Under the Bernanke-Obama regime Wall Street has done just fine, thank you:
The very people who were supposed to be the bête noires of the age of Obama: the large financial institutions. In 2013, the top four banks controlled more than 40 percent of the credit markets in the top 10 states, up by 10 percent from 2009 and roughly twice their share in 2000. At the same time, since the passage of the Dodd-Frank financial regulations, there are some 330 fewer small banks. Under the current regime, the oligopolization of the credit markets will continue apace, as much, or even more, than if Mitt Romney had won the presidency.
Wall Street has enjoyed the new regime:
Unlike smaller firms, or the middle class, the big financial institutions have feasted like pigs at the trough, with the six largest banks borrowing almost a half-trillion dollars from Uncle Ben Bernanke's printing press. While millions of Americans have lost homes and much of their net worth, there has been not a single high-level prosecution by the Obama administration of the grandees of the very financial giants at the heart of the mass misery.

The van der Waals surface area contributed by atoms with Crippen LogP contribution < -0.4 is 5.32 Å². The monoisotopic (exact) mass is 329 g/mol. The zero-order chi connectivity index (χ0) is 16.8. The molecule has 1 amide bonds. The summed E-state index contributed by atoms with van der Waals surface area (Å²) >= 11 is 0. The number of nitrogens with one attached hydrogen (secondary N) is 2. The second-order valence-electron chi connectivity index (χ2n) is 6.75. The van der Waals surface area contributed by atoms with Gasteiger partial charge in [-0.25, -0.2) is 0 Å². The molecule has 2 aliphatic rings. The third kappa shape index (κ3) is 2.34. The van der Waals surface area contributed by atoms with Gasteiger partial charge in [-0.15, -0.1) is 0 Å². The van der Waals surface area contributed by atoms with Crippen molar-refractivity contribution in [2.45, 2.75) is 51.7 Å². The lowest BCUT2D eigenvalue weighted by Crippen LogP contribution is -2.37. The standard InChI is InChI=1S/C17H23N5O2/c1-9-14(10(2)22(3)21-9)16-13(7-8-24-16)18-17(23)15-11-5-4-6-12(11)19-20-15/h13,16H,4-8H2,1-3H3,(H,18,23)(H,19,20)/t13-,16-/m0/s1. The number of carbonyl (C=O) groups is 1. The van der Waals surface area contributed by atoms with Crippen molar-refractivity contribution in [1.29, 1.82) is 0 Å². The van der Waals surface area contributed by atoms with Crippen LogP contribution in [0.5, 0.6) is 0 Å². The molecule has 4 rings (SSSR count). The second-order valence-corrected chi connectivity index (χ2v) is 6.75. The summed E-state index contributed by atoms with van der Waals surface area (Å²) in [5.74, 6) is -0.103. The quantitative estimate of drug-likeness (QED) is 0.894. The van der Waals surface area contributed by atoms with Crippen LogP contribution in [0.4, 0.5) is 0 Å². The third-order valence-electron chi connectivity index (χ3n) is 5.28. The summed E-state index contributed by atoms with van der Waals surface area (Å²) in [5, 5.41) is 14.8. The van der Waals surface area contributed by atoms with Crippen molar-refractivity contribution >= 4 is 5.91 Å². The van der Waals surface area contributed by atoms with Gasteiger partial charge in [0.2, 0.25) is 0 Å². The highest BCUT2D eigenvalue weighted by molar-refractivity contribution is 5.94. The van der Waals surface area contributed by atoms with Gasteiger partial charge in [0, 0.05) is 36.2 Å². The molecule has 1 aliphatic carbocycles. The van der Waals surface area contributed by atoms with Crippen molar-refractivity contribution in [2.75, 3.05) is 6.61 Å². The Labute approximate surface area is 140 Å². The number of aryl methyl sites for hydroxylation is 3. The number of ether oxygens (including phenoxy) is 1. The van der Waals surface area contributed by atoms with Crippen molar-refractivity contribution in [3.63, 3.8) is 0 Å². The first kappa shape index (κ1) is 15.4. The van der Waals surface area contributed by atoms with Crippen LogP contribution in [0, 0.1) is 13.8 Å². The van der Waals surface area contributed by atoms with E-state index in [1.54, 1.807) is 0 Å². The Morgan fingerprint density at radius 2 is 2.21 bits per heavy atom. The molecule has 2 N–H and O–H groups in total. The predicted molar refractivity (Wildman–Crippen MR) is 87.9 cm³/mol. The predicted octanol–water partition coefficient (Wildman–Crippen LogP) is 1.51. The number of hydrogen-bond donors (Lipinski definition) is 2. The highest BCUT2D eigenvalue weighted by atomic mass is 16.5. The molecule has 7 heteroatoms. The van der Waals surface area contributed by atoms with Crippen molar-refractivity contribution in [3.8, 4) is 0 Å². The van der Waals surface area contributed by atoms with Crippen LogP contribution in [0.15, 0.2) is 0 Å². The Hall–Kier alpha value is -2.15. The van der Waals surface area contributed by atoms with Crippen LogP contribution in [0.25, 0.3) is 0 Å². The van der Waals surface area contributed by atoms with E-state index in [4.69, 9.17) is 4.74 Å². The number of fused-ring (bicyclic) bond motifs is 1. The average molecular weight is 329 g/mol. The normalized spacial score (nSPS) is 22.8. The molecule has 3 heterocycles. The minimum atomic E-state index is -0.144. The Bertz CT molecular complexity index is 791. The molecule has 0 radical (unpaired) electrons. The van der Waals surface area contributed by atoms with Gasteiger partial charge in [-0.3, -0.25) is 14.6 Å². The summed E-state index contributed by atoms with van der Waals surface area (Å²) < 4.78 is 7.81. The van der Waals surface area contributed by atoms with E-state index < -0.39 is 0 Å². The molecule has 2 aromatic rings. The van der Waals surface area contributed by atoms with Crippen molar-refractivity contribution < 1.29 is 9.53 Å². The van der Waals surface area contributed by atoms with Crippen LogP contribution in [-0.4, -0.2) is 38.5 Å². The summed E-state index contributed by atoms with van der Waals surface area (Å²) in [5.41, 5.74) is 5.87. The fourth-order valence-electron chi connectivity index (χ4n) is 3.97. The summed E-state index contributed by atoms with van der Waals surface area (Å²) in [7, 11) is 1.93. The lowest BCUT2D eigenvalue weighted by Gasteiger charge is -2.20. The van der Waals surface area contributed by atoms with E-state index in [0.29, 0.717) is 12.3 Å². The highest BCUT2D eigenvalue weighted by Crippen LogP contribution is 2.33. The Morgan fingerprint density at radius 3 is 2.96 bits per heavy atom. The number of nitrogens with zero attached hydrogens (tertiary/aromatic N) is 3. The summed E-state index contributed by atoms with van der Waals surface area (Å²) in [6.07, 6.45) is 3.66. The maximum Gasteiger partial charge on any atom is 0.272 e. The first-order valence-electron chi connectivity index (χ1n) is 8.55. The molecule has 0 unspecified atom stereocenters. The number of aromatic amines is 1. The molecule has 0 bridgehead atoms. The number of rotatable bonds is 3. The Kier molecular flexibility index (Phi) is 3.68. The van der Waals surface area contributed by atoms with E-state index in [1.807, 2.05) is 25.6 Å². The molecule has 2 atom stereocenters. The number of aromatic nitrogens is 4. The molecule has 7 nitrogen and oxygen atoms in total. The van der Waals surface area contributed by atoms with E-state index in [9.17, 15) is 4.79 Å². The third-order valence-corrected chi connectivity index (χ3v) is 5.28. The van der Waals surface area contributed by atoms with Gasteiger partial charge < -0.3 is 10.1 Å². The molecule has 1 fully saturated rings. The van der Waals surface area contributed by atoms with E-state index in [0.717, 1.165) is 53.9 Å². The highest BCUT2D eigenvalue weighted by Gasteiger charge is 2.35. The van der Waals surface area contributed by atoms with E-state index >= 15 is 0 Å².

Who else has gotten rich off of Obama-Bernanke? Why, federal government employees. As long as Bernanke keeps interest rates low, the federal government’s borrowing costs remain unnaturally low. That frees up more money to pay government employees higher salaries.
Kotkin is reminded of the last days of the Roman Empire:
All this is reminiscent of something out of the declining days of the Roman Empire. The masses get bread (food stamps) and circuses, with virtually all of Hollywood and much of the media ready to perform on cue. The majority, losers in the Bernanke economy, lack the will and, maybe, the attention span to realize what is happening to them.
"The Roman people are dying and laughing," the fifth-century Christian writer Salvian wrote. Like America today, entertainment-mad Rome suffered from a declining middle class, mass poverty and domination by a few wealthy patricians, propped up by a compliant government. Unless Americans of both left and right wake up to reality, our civilization could suffer a similar inexorable decline in the Age or Bernanke.
Let’s keep in mind, Joel Kotkin is a Democrat.